245. Memorandum From Marshall Wright of the National Security Council Staff to the President’s Special Assistant (Rostow)1


  • Indonesian Expectations of Aid in 1968

I have mentioned before the near certainty that 1968 would be the year in which we begin to have real problems with over-sized Indonesian aid expectations. The size of the problem is now becoming clear.

The Expectations

Suharto told Marshall Green last week that unless the U.S. could go above the one-third formula, Indonesia’s new order would be in serious trouble.

Suharto “hoped” that in 1968 we would contribute $100 million in addition to $50 million in PL 480 commodities.

Suharto’s Aide, Colonel Sutikno, separately mentioned to Ambassador Green the GOI hope for $150 million in 1968 aid.

The Indonesian budget for 1968 is based upon the receipt of $325 million in foreign aid. Even if we adhere to the one-third formula, our share would be $108 million.

Finance Minister Seda announced at the September 20 press conference that Indonesia would ask for $350 million from donors and hopes IGG countries will increase contributions proportionately to reach that figure. For U.S. that would mean $117 million.

Suharto is sending his Finance Minister to Washington to express Suharto’s personal thanks to President Johnson for the assistance the U.S. has provided and to bespeak his hopes for future aid.2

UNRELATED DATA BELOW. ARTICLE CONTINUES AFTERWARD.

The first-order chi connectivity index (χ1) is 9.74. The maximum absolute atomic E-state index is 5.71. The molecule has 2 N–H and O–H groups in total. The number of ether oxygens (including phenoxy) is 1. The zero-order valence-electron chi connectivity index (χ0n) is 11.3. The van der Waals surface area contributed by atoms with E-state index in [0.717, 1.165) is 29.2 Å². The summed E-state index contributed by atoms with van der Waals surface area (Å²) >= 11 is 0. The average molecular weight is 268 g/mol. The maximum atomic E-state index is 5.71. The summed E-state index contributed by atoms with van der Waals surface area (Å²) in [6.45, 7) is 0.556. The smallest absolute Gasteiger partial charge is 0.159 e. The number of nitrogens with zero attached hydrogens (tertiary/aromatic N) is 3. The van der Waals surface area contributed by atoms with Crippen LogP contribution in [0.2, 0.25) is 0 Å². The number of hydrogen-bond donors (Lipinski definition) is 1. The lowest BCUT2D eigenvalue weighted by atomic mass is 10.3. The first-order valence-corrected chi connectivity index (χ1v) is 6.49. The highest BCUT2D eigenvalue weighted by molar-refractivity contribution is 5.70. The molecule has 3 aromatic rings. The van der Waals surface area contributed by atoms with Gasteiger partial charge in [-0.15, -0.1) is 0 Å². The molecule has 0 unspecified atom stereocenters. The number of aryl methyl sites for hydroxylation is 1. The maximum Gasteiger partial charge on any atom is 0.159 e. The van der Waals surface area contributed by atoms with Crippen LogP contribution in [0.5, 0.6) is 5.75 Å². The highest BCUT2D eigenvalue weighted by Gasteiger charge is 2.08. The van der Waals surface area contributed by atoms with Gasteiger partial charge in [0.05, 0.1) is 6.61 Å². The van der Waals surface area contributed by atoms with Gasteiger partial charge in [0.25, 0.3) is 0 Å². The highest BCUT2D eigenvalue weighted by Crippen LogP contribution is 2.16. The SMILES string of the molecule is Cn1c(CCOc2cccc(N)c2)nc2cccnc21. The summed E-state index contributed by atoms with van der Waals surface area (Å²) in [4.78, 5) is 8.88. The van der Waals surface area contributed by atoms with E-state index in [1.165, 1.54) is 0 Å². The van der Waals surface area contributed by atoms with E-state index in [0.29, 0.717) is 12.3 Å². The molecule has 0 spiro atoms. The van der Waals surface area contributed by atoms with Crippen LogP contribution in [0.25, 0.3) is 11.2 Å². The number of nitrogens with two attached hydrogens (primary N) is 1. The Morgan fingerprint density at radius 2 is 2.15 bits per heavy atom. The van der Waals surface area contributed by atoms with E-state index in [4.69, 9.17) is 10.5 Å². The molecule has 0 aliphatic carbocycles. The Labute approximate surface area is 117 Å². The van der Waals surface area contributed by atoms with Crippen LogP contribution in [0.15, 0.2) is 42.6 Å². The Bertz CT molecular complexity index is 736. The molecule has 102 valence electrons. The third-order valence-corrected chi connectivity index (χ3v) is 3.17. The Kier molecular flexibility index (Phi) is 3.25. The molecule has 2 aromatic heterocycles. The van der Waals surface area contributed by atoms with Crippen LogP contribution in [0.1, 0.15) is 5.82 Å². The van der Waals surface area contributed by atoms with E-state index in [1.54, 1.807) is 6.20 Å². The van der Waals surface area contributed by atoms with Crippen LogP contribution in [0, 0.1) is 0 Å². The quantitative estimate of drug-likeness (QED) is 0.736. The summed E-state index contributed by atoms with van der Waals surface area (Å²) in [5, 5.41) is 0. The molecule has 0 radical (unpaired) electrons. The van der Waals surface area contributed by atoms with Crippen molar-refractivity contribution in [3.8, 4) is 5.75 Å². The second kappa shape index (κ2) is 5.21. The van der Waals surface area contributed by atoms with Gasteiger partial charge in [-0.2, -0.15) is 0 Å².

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The Availabilities

As of now, we have $20 million DL funds earmarked for Indonesia in the FY 68 AID budget. 150,000 bales of cotton and 100,000 tons of rice would make a PL 480 package of about $39 million. It might also be possible to put together a PL 480 sale of bulgur, edible oils, etc. of $5 million or so, and to use some of our FY 69 AID funds to meet CY 68 commitments. At best, however, it is hard to see how we could get a package much bigger than $80 million.

  1. Source: Johnson Library, National Security File, Country File, Indonesia, Vol. VIII, 6/67–8/68. Secret. Also sent to Jorden.
  2. Indonesian Finance Minister Frans Seda visited Washington, October 2–3. The Department of State requested that the President receive him briefly, but suggested that an expected letter from Suharto to Johnson could be delivered to Rostow. (Memorandum from Read to Rostow, September 29; National Archives and Records Administration, RG 59, Central Files 1967–69, POL 7 INDON) There is no indication in the President’s Daily Diary that he saw Seda, but Vice President Humphrey met with him at 2 p.m. on October 3. A record of their meeting is in a memorandum of conversation, October 3. (Ibid.) A copy of Suharto’s September 18 letter to Johnson, which was delivered to Rostow, and Johnson’s reply of October 5 is ibid., E 1–1 INDON)